No offense North Dakota or any other upper Midwest states, but if I’m offered an assignment up north, especially during the tundra mimicking months, I’m going to consider only briefly, then respectively say “heck NO!”
Weather and other naturally occurring variables can very well be taken into account when deciding on travel assignments. Depending on the time of year, locations based on individual preference can end up being miserable or ideal. Here are a few factoids (some obvious, some not) to consider when thinking about travel assignment locations:
- It can get just plain cold from about October to about April for the northern two-thirds of the continental U.S.
- North Dakota’s climate during the summer months provides some of the most comfortable temperatures anywhere, averaging 70s – 80s with low humidity
- Roughly June to September is considered monsoon season for Arizona and New Mexico. These states see more than their fair share of severe thunderstorms during this time of year. Besides being very hot, it rains!
- During summer months, it’s scorching hot from the California desert east to Florida. Florida, and any state east of the Rockies, especially the further south you go, is VERY humid. The air is so thick, you can hardly breathe if you’re not used to it. If you’re lucky some areas, like Palm Springs have “misters” in public outdoor venues to help cool the air from 120 to a bearable 105 degrees.
- Fall, in most parts of the country where deciduous forest exists, offers wonderful foliage, but the northeast/mid-atlantic might offer the best/longest autumn in regards to color changes and temperatures.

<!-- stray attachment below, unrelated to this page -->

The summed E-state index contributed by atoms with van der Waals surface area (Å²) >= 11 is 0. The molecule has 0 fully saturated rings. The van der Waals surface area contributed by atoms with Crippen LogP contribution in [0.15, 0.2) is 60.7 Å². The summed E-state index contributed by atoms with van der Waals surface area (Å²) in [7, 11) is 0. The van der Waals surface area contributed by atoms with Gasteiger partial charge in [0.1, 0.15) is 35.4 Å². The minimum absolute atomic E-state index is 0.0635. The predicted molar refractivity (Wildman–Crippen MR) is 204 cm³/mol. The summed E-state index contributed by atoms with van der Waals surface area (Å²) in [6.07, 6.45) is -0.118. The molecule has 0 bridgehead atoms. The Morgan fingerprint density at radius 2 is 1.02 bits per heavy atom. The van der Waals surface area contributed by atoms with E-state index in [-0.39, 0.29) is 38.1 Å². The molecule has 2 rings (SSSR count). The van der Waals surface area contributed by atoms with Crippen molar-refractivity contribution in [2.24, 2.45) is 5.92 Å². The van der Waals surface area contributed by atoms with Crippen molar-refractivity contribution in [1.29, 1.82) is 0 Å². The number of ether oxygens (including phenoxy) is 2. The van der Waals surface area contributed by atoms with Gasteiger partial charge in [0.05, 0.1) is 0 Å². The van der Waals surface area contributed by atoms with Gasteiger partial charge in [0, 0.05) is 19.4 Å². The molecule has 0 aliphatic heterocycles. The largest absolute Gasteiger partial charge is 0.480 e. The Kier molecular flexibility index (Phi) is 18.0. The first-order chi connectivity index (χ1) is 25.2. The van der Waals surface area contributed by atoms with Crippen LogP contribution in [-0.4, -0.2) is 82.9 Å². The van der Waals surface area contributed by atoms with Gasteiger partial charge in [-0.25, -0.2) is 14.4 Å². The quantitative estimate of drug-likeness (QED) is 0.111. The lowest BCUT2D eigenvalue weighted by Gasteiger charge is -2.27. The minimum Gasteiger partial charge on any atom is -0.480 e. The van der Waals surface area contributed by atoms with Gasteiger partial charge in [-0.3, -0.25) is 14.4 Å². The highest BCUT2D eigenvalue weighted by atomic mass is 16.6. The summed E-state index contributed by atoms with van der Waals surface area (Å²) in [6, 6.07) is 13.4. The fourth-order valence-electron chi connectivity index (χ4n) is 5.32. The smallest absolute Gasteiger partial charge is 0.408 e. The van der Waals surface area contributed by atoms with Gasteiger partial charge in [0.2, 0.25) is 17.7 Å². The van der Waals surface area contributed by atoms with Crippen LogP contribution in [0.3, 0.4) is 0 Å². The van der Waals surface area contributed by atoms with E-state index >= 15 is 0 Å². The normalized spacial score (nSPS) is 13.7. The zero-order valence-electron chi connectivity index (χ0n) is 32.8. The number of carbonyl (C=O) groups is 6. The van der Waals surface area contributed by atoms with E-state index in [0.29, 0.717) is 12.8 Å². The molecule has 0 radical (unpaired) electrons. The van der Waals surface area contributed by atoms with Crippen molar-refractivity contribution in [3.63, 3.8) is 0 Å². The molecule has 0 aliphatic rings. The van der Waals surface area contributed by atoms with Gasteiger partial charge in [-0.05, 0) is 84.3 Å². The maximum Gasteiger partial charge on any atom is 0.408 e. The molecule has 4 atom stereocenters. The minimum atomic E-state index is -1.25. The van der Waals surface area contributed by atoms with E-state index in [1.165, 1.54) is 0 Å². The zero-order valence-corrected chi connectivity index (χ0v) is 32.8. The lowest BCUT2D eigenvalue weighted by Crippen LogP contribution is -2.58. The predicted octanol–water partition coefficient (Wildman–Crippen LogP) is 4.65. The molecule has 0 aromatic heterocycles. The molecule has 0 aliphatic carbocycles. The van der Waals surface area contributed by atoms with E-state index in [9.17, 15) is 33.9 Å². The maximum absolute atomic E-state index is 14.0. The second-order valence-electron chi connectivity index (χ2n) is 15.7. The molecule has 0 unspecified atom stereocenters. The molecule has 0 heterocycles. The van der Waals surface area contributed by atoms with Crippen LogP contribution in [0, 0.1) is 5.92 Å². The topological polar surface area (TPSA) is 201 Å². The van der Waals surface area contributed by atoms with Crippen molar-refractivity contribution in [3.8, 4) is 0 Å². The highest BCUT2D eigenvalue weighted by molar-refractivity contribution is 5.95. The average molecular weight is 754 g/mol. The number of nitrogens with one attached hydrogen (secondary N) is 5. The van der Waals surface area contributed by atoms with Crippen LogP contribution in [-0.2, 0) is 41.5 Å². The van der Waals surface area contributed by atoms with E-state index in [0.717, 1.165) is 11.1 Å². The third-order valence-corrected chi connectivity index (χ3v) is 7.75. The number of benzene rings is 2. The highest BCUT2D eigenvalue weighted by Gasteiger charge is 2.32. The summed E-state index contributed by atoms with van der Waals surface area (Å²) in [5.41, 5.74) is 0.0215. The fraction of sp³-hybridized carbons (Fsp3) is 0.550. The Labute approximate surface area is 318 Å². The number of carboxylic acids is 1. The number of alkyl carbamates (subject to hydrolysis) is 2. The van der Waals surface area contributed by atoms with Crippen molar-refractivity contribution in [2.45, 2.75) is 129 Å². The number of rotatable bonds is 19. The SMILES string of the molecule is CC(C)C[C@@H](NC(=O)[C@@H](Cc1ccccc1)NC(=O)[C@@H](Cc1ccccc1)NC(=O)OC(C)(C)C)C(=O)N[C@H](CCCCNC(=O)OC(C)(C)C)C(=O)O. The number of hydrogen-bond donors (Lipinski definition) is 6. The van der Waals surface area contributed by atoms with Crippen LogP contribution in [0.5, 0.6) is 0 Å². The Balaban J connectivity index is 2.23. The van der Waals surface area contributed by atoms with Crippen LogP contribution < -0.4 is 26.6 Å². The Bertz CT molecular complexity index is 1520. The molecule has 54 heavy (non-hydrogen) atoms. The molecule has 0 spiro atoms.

- The Pacific Northwest is beautiful but has more wet/cloudy conditions than other parts of the country on average, with the exception of your higher-desert areas. Temperatures are not as extreme or more moderate throughout the course of the year.
- The South is appealing to many while the North is cold. Just remember it’s also appealing to other traveling therapists. Expect a bit more competition during certain times of the year.
- Midwest can get extremely hot in the summer and extremely cold during the winter. Storm-chasing is best during the winter to spring transition (April to June).
- Alaska, it’s not weather, but consider how much sunlight there is during certain parts of the year. During typical winter months, remember there is little to no sunlight. In the summer months, the sun may never go down completely.
- San Diego, probably the nicest/consistent climate in all the mainland.
Of course all these factoids can vary depending on weather phenomenon like extreme El Nino or La Nina patterns, but for the most part hold true. Locations appeal for many different reasons, but depending on the time of year, weather trends can impact your travel experience.
One major consideration, with all of this weather information, is that you can make more money if you’re willing to go work in a location during its “extreme” season. Consider Arizona during the late summer or the upper Midwest during the winter.
This information is not based on actual climatological data nor do I have my American Meteorological Seal of Approval. It’s from years of being a weather buff, working for almost 10 years professionally in weather forecasting/climatology and life experience. For whatever that’s worth, hope you enjoy the tidbits.